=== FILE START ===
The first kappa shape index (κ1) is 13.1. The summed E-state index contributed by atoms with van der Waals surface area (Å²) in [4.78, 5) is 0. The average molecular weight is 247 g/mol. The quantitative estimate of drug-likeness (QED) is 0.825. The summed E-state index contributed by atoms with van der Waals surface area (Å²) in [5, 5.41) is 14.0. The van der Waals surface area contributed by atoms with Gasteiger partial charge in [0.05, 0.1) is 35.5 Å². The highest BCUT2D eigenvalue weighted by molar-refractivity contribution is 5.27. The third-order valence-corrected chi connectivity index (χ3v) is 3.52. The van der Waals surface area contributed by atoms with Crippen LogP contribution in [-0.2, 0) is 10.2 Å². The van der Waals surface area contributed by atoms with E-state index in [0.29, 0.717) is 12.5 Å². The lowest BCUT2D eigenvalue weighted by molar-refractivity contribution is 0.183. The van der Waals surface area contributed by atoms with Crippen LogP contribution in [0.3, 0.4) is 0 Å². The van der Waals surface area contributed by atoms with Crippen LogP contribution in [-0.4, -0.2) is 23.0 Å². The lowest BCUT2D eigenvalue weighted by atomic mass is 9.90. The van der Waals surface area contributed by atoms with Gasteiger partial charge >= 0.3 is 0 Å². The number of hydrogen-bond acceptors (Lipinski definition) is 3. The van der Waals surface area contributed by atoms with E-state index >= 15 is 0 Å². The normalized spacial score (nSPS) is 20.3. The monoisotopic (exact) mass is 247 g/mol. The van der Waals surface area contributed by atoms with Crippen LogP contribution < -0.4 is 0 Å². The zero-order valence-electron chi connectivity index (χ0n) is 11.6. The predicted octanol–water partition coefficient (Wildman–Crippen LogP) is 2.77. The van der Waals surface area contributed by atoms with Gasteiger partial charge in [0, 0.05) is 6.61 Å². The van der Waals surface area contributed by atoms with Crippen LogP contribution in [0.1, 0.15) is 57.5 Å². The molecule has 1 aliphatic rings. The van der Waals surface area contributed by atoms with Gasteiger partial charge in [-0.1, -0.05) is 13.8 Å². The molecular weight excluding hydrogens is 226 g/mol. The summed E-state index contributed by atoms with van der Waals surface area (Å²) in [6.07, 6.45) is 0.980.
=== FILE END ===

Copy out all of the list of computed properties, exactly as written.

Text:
The first kappa shape index (κ1) is 13.1. The summed E-state index contributed by atoms with van der Waals surface area (Å²) in [4.78, 5) is 0. The average molecular weight is 247 g/mol. The quantitative estimate of drug-likeness (QED) is 0.825. The summed E-state index contributed by atoms with van der Waals surface area (Å²) in [5, 5.41) is 14.0. The van der Waals surface area contributed by atoms with Gasteiger partial charge in [0.05, 0.1) is 35.5 Å². The highest BCUT2D eigenvalue weighted by molar-refractivity contribution is 5.27. The third-order valence-corrected chi connectivity index (χ3v) is 3.52. The van der Waals surface area contributed by atoms with Crippen LogP contribution in [-0.2, 0) is 10.2 Å². The van der Waals surface area contributed by atoms with E-state index in [0.29, 0.717) is 12.5 Å². The lowest BCUT2D eigenvalue weighted by molar-refractivity contribution is 0.183. The van der Waals surface area contributed by atoms with Crippen LogP contribution in [0.3, 0.4) is 0 Å². The van der Waals surface area contributed by atoms with Crippen LogP contribution in [-0.4, -0.2) is 23.0 Å². The lowest BCUT2D eigenvalue weighted by atomic mass is 9.90. The van der Waals surface area contributed by atoms with Gasteiger partial charge >= 0.3 is 0 Å². The number of hydrogen-bond acceptors (Lipinski definition) is 3. The van der Waals surface area contributed by atoms with E-state index >= 15 is 0 Å². The normalized spacial score (nSPS) is 20.3. The monoisotopic (exact) mass is 247 g/mol. The van der Waals surface area contributed by atoms with Crippen LogP contribution < -0.4 is 0 Å². The zero-order valence-electron chi connectivity index (χ0n) is 11.6. The predicted octanol–water partition coefficient (Wildman–Crippen LogP) is 2.77. The van der Waals surface area contributed by atoms with Gasteiger partial charge in [0, 0.05) is 6.61 Å². The van der Waals surface area contributed by atoms with Crippen LogP contribution in [0.1, 0.15) is 57.5 Å². The molecule has 1 aliphatic rings. The van der Waals surface area contributed by atoms with Gasteiger partial charge in [-0.1, -0.05) is 13.8 Å². The molecular weight excluding hydrogens is 226 g/mol. The summed E-state index contributed by atoms with van der Waals surface area (Å²) in [6.07, 6.45) is 0.980.